And that can mess up any kid.
Well if you could reinvent my name,
well if you could redirect my day,
I wanna be the King of Spain.
Broken Social Scene is back with a new album, so in their honor, we go back to 2002:
That’s “Anthems for a Seventeen Year Old Girl,” which says it all. I imagine this is what’s going on in my own teenage sister’s brain:
Used to be the one of the rotten ones
And I liked you for that
Now you’re all gone, got your make-up on
And you’re not coming back
Bleachin’ your teeth, smiling flash
Talking trash, under your breath
Bleachin’ your teeth, smiling flash
Talking trash, under my window
Park that car, drop that phone,
Sleep on the floor, dream about me
Submit a drawing of Cash, and it’ll be stitched into the music video for his haunting posthumous song, “Ain’t No Grave.” You can watch the video in different ways, with different images. I only wish the frame rate was a bit slower to take in each one, but, the effect works nicely.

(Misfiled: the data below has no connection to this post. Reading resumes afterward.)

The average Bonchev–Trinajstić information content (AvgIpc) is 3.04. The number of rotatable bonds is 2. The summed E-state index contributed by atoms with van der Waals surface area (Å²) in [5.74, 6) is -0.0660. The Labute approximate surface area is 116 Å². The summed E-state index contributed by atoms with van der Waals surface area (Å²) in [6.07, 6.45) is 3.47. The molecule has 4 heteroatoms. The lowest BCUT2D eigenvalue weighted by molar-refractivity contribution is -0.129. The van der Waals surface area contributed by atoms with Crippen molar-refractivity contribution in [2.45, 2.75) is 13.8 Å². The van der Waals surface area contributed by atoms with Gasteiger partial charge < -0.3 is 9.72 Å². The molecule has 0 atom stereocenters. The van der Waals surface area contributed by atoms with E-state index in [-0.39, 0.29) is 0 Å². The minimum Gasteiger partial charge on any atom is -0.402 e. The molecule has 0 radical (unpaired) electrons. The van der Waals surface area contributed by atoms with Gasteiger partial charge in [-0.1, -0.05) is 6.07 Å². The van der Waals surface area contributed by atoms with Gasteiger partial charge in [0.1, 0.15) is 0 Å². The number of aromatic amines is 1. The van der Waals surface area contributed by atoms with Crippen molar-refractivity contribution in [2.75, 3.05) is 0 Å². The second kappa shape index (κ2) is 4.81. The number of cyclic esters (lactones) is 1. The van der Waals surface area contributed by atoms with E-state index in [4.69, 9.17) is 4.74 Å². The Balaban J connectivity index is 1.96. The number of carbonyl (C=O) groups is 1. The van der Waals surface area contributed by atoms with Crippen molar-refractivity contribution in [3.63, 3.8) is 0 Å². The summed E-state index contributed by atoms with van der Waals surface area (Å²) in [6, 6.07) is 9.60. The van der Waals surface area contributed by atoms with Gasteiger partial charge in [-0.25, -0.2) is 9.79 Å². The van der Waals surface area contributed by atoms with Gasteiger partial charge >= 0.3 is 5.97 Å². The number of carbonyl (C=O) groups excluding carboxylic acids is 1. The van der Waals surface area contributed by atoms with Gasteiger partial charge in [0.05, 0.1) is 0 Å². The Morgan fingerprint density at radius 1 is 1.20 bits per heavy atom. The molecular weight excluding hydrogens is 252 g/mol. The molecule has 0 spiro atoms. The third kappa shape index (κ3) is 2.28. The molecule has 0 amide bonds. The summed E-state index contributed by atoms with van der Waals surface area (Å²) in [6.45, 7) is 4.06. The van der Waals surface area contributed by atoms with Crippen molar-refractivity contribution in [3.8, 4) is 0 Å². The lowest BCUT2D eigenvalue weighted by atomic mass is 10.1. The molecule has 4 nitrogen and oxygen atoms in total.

Unrelated Music Video News: I like the latest LCD Soundsystem video better than its cousin, from OK Go.
Here’s a look at the Christian Rock community, and its non-embrace of a star-turned-Judas:
During the two days I follow [David] Bazan and his fans around the Cornerstone campus, though, it becomes clear that he isn’t really misunderstood at all. Everyone knows what he’s singing about—what’s happening is that his listeners are taking great pains to sidestep the obvious. “Well, his songs have always been controversial,” one says, but when asked to pinpoint the source of the controversy suggests it’s because he swears—nothing about not believing in hell or not taking the Bible as God’s word. Bazan’s agnosticism is the elephant in the merch tent.